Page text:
NULL is a pointer value, rv is an integer. Set it to 0 if that's what you mean.


passing argument 1 of ‘execv’ makes pointer from integer without a cast [enabled by default] line 64 passing argument 2 of ‘execv’ from incompatible pointer type [enabled by default] line 64

If you're calling execv, the code you're compiling is not what you posted. However ... line is a char *, so line[0] is a char. The first argument of either execv or execvp is const char *.

What is execv trying to accomplish? It needs a program name to run (first argument, const char *) and an array of arguments (these will form the argv[] array passed to the new program's main function, and the last item in the array must be NULL).

char *line=(char*) malloc(nbytes+1);
bytes_read=getline(&line,&nbytes,stdin);/*read line from stdin*/

passing argument 2 of ‘getline’ from incompatible pointer type [enabled by default] line 29

getline needs the address of a buffer to put characters in ... line is such an address. &line however, is the address of a pointer. Just take out the &.

There are more problems in your code, but these warnings all have some things in common:

  • you don't seem to understand what types a function expects,
  • what types your variables are,
  • what types you're actually passing,
  • or what the compiler means when it complains your types don't match

You need to understand this before you start trying to write multi-process programs. Learn it with something easy, learn to read the documentation, and understand the compiler warnings.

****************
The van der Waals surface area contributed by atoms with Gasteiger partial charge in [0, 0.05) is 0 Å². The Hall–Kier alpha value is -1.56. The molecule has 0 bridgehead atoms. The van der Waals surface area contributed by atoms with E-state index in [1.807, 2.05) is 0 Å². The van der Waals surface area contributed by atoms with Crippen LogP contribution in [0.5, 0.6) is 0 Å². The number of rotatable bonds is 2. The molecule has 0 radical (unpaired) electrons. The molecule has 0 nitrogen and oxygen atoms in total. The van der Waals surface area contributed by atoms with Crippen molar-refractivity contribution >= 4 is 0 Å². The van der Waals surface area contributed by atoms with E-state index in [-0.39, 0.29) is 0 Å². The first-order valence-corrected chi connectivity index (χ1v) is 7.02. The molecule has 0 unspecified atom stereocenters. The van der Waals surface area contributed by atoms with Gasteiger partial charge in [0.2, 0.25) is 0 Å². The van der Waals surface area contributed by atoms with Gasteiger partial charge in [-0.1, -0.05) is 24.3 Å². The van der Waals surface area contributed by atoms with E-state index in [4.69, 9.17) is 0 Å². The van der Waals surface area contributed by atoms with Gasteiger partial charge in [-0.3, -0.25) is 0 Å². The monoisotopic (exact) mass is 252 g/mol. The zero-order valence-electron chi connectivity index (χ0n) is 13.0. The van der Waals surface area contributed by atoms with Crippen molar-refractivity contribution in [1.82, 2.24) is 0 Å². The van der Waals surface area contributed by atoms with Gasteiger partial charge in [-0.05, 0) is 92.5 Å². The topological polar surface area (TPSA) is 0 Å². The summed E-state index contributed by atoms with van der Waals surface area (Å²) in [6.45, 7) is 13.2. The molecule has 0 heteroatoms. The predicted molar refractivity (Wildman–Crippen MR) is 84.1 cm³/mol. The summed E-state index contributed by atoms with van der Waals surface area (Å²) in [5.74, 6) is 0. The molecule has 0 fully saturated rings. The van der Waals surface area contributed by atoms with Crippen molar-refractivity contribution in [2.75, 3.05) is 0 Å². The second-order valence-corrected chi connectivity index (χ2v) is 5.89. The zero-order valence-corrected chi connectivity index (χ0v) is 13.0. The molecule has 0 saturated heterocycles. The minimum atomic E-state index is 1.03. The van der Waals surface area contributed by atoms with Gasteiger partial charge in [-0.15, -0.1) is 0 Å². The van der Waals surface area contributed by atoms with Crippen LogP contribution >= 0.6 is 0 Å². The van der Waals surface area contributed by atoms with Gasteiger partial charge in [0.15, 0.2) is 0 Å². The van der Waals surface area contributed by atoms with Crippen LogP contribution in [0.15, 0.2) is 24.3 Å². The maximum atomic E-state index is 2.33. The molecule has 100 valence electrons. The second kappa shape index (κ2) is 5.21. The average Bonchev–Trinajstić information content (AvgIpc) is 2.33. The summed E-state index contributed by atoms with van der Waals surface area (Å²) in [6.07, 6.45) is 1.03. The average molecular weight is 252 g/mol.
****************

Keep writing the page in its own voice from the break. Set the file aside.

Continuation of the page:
share|improve this answer
thanks for the help man. so I set int rv=0; I create a char* commands[2]; commands[0]=line; commands[1]=NULL; but in the getline the warning is in the second argument. And also crasseux.com/books/ctutorial/getline.html it says that the first argument is a pointer to a block... I edited the code again in order to finally get what I am doing wrong. –  Themis Mavridis Sep 17 '12 at 21:32
Current code looks much better! So now you're successfully building, and at runtime your exec call complains it can't find the program you want it to run. execvp should search for it in your PATH environment variable - make sure it's in there. execv doesn't search the PATH, so you need to give an absolute path to the program, eg. /bin/ls –  Useless Sep 18 '12 at 11:36
The problem was in if(line[strlen(line-1)]=='\n') { line[strlen(line-1)]='\0'; /*change new line character in the end of the line of stdin*/ } –  Themis Mavridis Sep 18 '12 at 21:05
waitpid(child_pid, &status, 0);
printf("PARENT:My child's exit status is: %d\n", WEXITSTATUS(rv));

You're passing the uninitialised variable child_pid to waitpid, that variable is only set in the child process. You should pass pid. Using the uninitialised variable causes undefined behaviour, so there's no predicting what will happen. Also you call WEXITSTATUS with another uninitialised variable, rv, you should pass status there.

The child doesn't do anything much here because


the size argument passed to getcwd is the size of a char*, usually four or eight bytes, which is too short for the absolute path of most directories, path_buffer is set toNULLand the child immediately exits. You should pass the size of the buffer,maxsize` there.

share|improve this answer
Edit: Never mind, I'm an idiot. If he passes -1 it will wait for the child process. –  BSull Sep 17 '12 at 19:44
Err, switch(pid = fork()) {, fork returns the child's PID if it succeeds. Of course -1 is also a good choice. –  Daniel Fischer Sep 17 '12 at 19:46
Ah, right, my bad. Forks still confuse me if I'm not 100% focused. :P –  BSull Sep 17 '12 at 19:47
I changed status. It was a mistake. rv is the variable in wait. but even with waitpid(-1,...) it does not wait... –  Themis Mavridis Sep 17 '12 at 19:48
@ThemisMavridis The child immediately exits, see my update, so the wait immediately returns. –  Daniel Fischer Sep 17 '12 at 20:11

Your Answer


By posting your answer, you agree to the privacy policy and terms of service.

Not the answer you're looking for? Browse other questions tagged or ask your own question.